In a previous post (https://www.yourtrainingedge.com/gamification-and-the-hype-cycle/)
I cited a prediction from Gartner that by 2014, 80% of current gamified applications will fail to meet business objectives, primarily due to poor design. *After stating this prediction Mr. Burke went on to clarify by saying “The focus is on the obvious game mechanics, such as points, badges and leader boards, rather than the more subtle and more important game design elements, such as balancing competition and collaboration, or defining a meaningful game economy.” The above mentioned percentage might scare off a few decision-makers at first glance. But one must realize that good gamification design is the secret to making the training program a success, let’s examine a few of the key elements below that will lead to a successful implementation of gamification through simulation within your organization.
You may have heard the phrase “Build it and they will come”, well the same holds true when building/designing around a gamification process through simulation. Whether it is developing customer engagement platforms or employee/ student training, gamification certainly has a wide array of applications. By leveraging the unique elements in which games encompass, one can easily run a successful training program.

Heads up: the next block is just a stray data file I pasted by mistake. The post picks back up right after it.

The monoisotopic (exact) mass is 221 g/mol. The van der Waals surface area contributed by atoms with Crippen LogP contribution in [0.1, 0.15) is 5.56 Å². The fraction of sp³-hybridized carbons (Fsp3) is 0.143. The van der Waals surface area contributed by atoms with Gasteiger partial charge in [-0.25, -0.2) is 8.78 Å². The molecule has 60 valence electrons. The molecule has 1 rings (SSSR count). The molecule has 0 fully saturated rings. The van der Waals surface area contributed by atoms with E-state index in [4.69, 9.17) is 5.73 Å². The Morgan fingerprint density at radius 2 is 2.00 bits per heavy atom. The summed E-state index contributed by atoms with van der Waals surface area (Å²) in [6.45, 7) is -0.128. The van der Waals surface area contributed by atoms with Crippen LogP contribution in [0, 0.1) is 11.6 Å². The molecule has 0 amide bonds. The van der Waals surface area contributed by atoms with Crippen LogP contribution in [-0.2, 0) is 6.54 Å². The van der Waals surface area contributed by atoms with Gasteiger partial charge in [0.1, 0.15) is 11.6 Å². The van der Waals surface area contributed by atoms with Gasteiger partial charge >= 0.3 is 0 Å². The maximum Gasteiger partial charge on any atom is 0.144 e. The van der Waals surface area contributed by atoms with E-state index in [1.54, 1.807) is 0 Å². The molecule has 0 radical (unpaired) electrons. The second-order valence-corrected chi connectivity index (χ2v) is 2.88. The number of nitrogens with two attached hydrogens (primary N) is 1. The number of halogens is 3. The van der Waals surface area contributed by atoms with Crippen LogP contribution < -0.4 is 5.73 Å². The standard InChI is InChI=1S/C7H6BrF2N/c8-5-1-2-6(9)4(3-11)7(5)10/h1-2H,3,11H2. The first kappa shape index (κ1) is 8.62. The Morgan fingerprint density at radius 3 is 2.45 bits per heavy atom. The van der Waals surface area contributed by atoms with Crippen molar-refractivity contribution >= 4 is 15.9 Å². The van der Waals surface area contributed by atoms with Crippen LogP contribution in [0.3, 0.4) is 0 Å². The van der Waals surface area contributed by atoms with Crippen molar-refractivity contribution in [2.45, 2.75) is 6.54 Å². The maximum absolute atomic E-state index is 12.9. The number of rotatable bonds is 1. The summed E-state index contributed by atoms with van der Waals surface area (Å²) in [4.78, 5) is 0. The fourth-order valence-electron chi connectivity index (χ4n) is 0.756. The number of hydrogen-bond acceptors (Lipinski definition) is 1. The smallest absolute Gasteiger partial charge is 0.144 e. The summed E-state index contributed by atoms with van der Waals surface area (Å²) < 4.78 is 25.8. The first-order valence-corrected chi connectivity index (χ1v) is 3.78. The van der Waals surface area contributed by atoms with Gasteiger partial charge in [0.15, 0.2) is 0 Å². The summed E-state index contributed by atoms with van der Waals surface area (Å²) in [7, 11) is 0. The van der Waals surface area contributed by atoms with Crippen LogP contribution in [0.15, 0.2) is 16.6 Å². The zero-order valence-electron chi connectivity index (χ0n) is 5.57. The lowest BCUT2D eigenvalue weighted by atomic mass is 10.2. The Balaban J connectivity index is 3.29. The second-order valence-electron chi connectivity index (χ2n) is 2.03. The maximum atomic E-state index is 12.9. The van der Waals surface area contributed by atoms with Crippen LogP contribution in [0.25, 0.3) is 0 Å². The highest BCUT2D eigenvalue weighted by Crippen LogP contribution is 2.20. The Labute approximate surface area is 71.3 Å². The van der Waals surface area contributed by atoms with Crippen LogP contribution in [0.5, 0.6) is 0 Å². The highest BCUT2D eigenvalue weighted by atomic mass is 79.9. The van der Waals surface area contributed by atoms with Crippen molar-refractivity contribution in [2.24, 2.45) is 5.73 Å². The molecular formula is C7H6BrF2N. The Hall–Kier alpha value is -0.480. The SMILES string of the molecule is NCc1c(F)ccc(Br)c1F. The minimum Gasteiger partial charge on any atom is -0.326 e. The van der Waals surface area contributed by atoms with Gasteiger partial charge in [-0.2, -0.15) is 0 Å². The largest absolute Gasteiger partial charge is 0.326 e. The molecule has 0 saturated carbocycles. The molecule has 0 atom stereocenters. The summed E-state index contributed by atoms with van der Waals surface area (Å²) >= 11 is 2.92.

According to Gartner (http://www.gartner.com/newsroom/id/1914714), gamification will be in 25 percent of redesigned business processes by 2015. This percentage equates to a large number of simulations being developed to engage the business user. Below are a few thoughts on key aspects of gamification to incorporate in order to make your next project a success!
1) Make sure the game applies to real-world objectives. Without this the user/ learner has no motivation to train up. Why train/learn if the material presented isn’t applicable to real life and the training environment does not match what one experiences and sees in the ‘real-world’? In a business setting this equates to designing solutions that encompass the creativity and tools that a game designer possesses but coupling it with what the business manager expects of an employee. It’s a very thin line to match these two types together and create an engaging experience for the learner to learn the material being taught.
2) Game mechanics. Huh? All of you non techies/non game nerds out there may be wondering what I am referring to so let me explain…In theory, all games use mechanics. While they may not be noticed by the player/ user; nevertheless they are there and hidden behind the scenes. Game mechanics should allow for an engaging user experience if and when they are crafted right.
3) Design values. This refers to the use of entertainment value for the user. The user does not want to sit down in front of the computer and look at a boring page turner-like PowerPoint. Rather they must be immersed in a simulation in a variety of ways. From relating it to the real world with material taught and overall design elements. A few such examples include the use of sound (this could range from music to voice over talent) and an intuitive design (making the interface user friendly and easily navigable). It also doesn’t hurt to make text effortlessly readable and the simulation as a whole visually attractive.